When administered via shots in the upper arm, vaccines trigger the circulatory systems’ immune cells to making protective antibodies against a pathogen. But you don’t have to go deep into the body to reach immune cells; there are plenty below the top layer of skin, which is roughly 1.5 mm (1/16 inch) deep.
The very first vaccines took advantage of this shallow access to the immune system. Edward Jenner, the English physician who came up with the smallpox vaccine, nicked recipients with a knife or scalpel, and then filled the cut with pus or remnants of a smallpox scab.
In the 20th century, scientists discovered that cuts like Jenner’s are even deeper than they need to be. In recent years, scientists have explored giving vaccines through tiny micro-needles, which could be a quick touch similar to the kind you’d get in a cosmetic dermatology office, or a long-wearing patch no thicker than a Band-Aid.
As long as these devices could get the main components of a vaccine below the top layer of skin, which requires minimal damage, they could be safe and effective. Some research has looked into whether minor applications of heat or lasers could work to prime the skin before applying a patch or inoculating ointment over it. Scientists at one point even eyed the cosmetic tattoo industry for inspiration, but nothing came from that line of inquiry.
Micro-needles or other patches are one of the most likely methods for future inoculation, Weniger says. They could be easy to store and painless to administer—which is key for getting a vaccine into a child. If a doctor could put a patch onto a child’s shoulder blades, the child could safely get their immunization without being able to pull it off too early.
Back in the 1950s, the US military developed an alternative to needles that took advantage of more superficial immune cells. This method, called a jet injection, sprayed a concentrated amount of a liquid vaccine onto the skin. With enough force (around 2,000 to 5,000 pounds per square inch, or 57 to 150 times the pressure of car tires), jet injectors could penetrate the upper layer of skin and generate an adequate immune response, much like sub-cutaneous vaccine patches.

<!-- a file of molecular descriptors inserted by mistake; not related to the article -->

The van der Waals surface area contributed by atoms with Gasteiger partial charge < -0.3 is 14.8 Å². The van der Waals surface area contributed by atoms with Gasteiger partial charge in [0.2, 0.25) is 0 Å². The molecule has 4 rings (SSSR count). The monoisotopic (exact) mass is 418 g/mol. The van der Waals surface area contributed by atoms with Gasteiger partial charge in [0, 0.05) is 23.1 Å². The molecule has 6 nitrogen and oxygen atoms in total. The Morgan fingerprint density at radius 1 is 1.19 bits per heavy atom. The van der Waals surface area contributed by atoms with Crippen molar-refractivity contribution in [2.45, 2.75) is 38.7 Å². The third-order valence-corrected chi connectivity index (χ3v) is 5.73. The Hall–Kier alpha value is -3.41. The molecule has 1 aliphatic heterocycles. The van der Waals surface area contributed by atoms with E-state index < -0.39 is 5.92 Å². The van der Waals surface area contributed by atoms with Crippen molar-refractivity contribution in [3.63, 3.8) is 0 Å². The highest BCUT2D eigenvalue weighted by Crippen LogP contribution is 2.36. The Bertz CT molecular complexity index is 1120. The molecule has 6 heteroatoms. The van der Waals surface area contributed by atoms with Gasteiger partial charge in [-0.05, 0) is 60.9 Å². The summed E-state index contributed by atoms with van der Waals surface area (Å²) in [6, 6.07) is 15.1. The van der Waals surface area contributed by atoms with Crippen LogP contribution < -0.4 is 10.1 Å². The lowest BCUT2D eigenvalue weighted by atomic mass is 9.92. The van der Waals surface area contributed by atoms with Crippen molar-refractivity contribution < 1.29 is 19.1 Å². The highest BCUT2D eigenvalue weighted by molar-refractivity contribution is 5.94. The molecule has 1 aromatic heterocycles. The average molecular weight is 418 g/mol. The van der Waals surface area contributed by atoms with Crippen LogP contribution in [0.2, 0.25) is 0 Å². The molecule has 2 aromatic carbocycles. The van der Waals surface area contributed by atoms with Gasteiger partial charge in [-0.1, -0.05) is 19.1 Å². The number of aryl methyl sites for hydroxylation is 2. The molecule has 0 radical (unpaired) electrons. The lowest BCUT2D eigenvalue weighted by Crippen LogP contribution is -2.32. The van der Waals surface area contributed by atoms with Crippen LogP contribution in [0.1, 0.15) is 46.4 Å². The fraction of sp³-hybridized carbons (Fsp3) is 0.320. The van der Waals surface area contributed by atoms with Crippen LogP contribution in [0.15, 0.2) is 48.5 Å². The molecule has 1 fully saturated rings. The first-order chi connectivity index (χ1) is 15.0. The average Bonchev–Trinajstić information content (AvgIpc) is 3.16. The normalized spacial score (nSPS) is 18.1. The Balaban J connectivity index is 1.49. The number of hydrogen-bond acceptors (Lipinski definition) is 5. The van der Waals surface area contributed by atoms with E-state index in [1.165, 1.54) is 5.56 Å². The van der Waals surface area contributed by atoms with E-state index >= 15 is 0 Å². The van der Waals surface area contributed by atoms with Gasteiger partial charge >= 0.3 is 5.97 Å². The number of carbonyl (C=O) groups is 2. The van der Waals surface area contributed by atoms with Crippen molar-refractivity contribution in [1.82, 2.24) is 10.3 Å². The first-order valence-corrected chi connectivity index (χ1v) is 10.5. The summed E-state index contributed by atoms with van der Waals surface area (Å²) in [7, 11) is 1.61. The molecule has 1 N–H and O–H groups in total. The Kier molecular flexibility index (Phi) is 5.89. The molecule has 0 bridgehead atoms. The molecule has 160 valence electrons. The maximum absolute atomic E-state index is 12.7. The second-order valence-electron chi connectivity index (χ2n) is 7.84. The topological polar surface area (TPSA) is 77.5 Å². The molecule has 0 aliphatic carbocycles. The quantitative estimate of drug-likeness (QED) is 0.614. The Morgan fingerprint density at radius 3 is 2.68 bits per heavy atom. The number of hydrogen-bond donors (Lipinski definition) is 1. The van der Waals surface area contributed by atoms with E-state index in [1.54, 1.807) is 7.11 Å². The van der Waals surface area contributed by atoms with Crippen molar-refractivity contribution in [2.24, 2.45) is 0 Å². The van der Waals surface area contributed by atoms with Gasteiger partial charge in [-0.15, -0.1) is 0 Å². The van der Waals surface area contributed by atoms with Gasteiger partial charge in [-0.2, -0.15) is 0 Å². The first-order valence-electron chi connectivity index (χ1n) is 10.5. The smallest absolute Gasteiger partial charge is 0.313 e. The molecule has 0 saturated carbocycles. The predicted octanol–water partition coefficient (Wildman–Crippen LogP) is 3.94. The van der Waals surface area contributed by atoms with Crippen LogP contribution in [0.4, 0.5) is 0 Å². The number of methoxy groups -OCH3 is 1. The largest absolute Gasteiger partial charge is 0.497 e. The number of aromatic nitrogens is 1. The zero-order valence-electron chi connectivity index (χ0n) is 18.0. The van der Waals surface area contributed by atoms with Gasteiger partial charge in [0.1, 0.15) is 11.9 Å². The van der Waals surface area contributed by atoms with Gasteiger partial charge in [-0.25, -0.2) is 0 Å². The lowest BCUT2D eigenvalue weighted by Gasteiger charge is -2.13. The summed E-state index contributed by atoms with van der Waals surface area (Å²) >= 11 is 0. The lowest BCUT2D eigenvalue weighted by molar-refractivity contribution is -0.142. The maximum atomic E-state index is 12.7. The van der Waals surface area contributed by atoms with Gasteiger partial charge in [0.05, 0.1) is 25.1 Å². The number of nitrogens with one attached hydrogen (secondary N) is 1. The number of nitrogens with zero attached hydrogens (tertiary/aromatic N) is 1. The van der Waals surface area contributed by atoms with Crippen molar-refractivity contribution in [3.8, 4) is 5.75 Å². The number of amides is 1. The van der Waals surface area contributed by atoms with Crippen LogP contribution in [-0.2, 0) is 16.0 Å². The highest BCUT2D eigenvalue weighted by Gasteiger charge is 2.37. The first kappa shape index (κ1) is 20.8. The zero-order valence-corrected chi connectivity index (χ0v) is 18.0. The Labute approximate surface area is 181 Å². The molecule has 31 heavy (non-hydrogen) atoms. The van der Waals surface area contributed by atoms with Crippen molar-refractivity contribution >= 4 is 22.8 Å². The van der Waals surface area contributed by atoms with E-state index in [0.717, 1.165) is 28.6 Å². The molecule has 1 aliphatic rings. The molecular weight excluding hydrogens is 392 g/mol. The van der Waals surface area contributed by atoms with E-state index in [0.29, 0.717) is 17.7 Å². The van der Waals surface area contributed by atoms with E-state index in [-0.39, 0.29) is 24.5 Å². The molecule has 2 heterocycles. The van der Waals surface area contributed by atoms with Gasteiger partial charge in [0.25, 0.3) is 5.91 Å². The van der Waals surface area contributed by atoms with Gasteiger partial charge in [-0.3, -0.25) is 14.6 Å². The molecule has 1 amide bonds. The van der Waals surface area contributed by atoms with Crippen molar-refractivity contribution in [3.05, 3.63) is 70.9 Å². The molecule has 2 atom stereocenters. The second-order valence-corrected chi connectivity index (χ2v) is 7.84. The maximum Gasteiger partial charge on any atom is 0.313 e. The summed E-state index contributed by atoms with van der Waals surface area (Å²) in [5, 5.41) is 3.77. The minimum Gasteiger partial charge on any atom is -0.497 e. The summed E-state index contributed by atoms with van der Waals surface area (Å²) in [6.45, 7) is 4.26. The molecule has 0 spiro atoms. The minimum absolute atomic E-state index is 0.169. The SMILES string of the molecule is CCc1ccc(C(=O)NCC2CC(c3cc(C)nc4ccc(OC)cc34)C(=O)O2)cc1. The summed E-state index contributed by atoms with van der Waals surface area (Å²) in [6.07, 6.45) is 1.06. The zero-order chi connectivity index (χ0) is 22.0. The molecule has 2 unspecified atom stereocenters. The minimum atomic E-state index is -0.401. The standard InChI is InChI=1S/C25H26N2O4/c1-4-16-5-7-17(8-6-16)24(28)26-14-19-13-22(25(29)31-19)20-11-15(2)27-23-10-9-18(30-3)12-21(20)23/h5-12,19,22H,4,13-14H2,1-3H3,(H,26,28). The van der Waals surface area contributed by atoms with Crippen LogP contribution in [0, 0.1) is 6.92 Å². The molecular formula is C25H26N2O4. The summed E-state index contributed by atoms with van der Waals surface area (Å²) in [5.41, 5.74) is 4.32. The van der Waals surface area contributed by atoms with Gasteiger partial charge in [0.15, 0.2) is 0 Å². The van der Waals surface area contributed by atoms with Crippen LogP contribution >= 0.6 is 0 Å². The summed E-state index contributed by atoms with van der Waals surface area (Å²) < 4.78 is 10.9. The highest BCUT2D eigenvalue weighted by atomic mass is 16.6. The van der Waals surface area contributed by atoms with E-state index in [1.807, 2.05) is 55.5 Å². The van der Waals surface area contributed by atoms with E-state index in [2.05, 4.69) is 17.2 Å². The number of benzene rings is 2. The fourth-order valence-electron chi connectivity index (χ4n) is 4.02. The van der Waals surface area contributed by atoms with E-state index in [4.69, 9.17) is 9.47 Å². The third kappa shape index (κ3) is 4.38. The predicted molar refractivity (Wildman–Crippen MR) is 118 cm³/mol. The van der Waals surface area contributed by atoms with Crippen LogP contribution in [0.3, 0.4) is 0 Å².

However, immunologists later abandoned this method. For one thing, it would require extra steps to fill a vaccine into a jet-injection cartridge. For another, army physicians noticed that early models weren’t entirely sterile. When inoculating soldiers against hepatitis B using a jet injector, doctors found that sometimes, tiny particles of blood would bounce back into the injector, which could contaminate and potentially infect the next person to receive a vaccine.
The drug industry came up with disposable jet injectors to get around the contamination issue, and jet injectors were used to administer millions of vaccines against the flu, polio, meningitis, and even smallpox before it was eradicated. But success was short-lived: The space these cartridges took up made them impractical for some countries. And in 2011, the US FDA declared there was no good data to back up jet-injected vaccines over syringe vaccines, dissuading drug companies from developing them at all.